Plano Texas Politics

June 10, 2009

Moment of Silence

This post is a little closer to home but it is very important to everyone. Texas schools have a “moment of silence” after the pledge of allegiance and an atheist who had children going to these schools said that it was unconstitutional because it forced people to pray. Thus he said that it was a violation of the first amendment, which reads:

Congress shall make no law respecting an establishment of religion, or prohibiting the free exercise thereof; or abridging the freedom of speech, or of the press; or the right of the people peaceably to assemble, and to petition the Government for a redress of grievances.

First off congress had made no law that established a religion in schools, and neither did Texas. The opinion that religion is illegal in any public place came from the idea of separation of church and state. The separation of church and state came out of a letter from Thomas Jefferson, and it has been taken out of context. Jefferson’s letter reads as follows:

Mr. President

To messers Nehemiah Dodge, Ephraim Robbins, & Stephen S. Nelson a committee of the Danbury Baptist association in the state of Connecticut.


The affectionate sentiments of esteem & approbation which you are so good as to express towards me, on behalf of the Danbury Baptist association, give me the highest satisfaction. my duties dictate a faithful & zealous pursuit of the interests of my constituents, and in proportion as they are persuaded of my fidelity to those duties, the discharge of them becomes more & more pleasing.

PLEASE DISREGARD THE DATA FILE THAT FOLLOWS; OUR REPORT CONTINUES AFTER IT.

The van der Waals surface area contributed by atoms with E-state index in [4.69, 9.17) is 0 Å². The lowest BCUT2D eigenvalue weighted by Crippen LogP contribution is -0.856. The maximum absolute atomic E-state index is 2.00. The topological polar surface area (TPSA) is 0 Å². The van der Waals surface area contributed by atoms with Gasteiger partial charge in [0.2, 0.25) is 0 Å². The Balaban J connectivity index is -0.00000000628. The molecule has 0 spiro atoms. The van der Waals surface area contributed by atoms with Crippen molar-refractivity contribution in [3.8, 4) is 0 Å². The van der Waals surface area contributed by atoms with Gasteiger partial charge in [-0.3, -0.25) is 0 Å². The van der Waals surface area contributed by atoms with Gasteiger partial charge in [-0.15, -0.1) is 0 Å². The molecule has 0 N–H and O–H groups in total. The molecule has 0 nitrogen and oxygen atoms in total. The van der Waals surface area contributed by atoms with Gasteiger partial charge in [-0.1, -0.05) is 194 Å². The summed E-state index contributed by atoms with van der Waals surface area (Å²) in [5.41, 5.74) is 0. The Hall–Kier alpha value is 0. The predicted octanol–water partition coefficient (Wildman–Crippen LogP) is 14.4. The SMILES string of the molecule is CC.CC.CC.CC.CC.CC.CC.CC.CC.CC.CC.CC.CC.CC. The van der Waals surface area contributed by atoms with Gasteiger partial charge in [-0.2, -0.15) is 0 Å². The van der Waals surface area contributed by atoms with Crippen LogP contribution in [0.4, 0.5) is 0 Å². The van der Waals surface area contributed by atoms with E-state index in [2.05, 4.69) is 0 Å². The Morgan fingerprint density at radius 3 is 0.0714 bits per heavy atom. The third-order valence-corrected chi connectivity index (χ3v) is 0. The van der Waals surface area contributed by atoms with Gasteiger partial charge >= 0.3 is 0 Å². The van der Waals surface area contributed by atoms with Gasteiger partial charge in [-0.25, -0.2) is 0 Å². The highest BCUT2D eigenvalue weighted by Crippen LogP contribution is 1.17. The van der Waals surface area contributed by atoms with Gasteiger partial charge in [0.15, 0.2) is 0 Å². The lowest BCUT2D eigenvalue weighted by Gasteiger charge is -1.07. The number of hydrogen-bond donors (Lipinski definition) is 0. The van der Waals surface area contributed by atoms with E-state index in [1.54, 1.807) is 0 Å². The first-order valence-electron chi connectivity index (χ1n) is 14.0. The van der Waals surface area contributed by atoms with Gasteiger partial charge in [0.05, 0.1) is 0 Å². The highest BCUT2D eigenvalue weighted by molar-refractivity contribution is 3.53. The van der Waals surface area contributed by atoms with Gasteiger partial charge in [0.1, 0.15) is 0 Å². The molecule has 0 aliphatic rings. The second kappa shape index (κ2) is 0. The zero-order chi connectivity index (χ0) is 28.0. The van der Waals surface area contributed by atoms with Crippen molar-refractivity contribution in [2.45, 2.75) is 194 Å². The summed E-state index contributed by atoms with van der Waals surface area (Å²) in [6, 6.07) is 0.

Believing with you that religion is a matter which lies solely between man & his god, that he owes account to none other for his faith or his worship, that the legitimate powers of government reach actions only, and not opinions, I contemplate with sovereign reverence that act of the whole American people which declared that their legislature should make no law respecting an establishment of religion, or prohibiting the free exercise thereof, thus building a wall of separation between church and state. [Congress thus inhibited from acts respecting religion, and the Executive authorized only to execute their acts, I have refrained from presenting even occasional performances of devotion presented indeed legally where an Executive is the legal head of a national church, but subject here, as religious exercises only to the voluntary regulations and discipline of each respective sect.] Adhering to this expression of the supreme will of the nation in behalf of the rights of conscience, I shall see with sincere satisfaction the progress of those sentiments which tend to restore to man all his natural rights, convinced he has no natural right in opposition to his social duties.

I reciprocate your kind prayers for the protection and blessing of the common Father and creator of man, and tender you for yourselves and your religious association, assurances of my high respect & esteem.

(signed) Thomas Jefferson

Jefferson said that the first amendment put up a wall between the church and the state but he did not say that we had to have complete separation of church and state. Thus even the defense of the separation of church and state does not succeed since we have no law prohibiting it. Thus it is legal to have religion in public places as long as it is not a religion established by the government.

Thankfully, the atheist’s attack on the moment of silence failed, and the courts declared it constitutional. I hope that all of you will stand up for what little bit of religion we still have within our school system.

For more information

-James Dalley

1 Comment »

  1. Ridiculous that someone would claim that a moment of silence constitutes something religious. lots of people just look around during the moment of silence; the only thing they have to do is stand there quietly.

    Comment by pianopeck — June 10, 2009 @ 1:46 pm | Reply

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